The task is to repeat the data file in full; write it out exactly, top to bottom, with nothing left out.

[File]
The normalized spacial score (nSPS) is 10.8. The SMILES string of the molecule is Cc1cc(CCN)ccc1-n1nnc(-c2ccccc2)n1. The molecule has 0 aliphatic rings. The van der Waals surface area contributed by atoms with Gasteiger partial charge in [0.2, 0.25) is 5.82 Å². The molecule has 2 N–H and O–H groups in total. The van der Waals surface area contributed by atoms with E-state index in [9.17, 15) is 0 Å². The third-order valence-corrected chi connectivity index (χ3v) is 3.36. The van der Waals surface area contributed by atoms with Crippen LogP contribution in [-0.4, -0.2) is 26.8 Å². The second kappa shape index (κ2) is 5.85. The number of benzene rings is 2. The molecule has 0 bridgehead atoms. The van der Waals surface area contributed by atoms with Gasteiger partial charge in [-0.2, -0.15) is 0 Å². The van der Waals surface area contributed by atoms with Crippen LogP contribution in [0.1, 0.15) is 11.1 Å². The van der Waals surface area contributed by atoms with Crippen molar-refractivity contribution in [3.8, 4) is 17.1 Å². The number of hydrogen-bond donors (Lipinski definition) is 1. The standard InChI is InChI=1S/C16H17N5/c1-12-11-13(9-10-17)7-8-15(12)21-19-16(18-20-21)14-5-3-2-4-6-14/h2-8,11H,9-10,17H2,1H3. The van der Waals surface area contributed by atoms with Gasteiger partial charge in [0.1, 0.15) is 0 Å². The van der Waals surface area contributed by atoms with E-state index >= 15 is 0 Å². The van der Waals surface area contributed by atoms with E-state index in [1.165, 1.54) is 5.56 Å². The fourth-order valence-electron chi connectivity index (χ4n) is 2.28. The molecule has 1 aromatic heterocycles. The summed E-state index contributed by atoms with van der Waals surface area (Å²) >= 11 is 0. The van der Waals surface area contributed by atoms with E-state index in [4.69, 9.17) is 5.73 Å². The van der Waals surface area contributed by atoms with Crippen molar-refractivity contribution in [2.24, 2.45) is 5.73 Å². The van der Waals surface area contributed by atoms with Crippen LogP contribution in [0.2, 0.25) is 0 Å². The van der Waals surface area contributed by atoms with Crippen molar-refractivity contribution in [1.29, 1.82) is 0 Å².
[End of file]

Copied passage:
The normalized spacial score (nSPS) is 10.8. The SMILES string of the molecule is Cc1cc(CCN)ccc1-n1nnc(-c2ccccc2)n1. The molecule has 0 aliphatic rings. The van der Waals surface area contributed by atoms with Gasteiger partial charge in [0.2, 0.25) is 5.82 Å². The molecule has 2 N–H and O–H groups in total. The van der Waals surface area contributed by atoms with E-state index in [9.17, 15) is 0 Å². The third-order valence-corrected chi connectivity index (χ3v) is 3.36. The van der Waals surface area contributed by atoms with Crippen LogP contribution in [-0.4, -0.2) is 26.8 Å². The second kappa shape index (κ2) is 5.85. The number of benzene rings is 2. The molecule has 0 bridgehead atoms. The van der Waals surface area contributed by atoms with Gasteiger partial charge in [-0.2, -0.15) is 0 Å². The van der Waals surface area contributed by atoms with Crippen LogP contribution in [0.1, 0.15) is 11.1 Å². The van der Waals surface area contributed by atoms with Crippen molar-refractivity contribution in [3.8, 4) is 17.1 Å². The number of hydrogen-bond donors (Lipinski definition) is 1. The standard InChI is InChI=1S/C16H17N5/c1-12-11-13(9-10-17)7-8-15(12)21-19-16(18-20-21)14-5-3-2-4-6-14/h2-8,11H,9-10,17H2,1H3. The van der Waals surface area contributed by atoms with Gasteiger partial charge in [0.1, 0.15) is 0 Å². The van der Waals surface area contributed by atoms with E-state index >= 15 is 0 Å². The van der Waals surface area contributed by atoms with E-state index in [1.165, 1.54) is 5.56 Å². The fourth-order valence-electron chi connectivity index (χ4n) is 2.28. The molecule has 1 aromatic heterocycles. The summed E-state index contributed by atoms with van der Waals surface area (Å²) >= 11 is 0. The van der Waals surface area contributed by atoms with E-state index in [4.69, 9.17) is 5.73 Å². The van der Waals surface area contributed by atoms with Crippen molar-refractivity contribution in [2.24, 2.45) is 5.73 Å². The van der Waals surface area contributed by atoms with Crippen LogP contribution in [0.2, 0.25) is 0 Å². The van der Waals surface area contributed by atoms with Crippen molar-refractivity contribution in [1.29, 1.82) is 0 Å².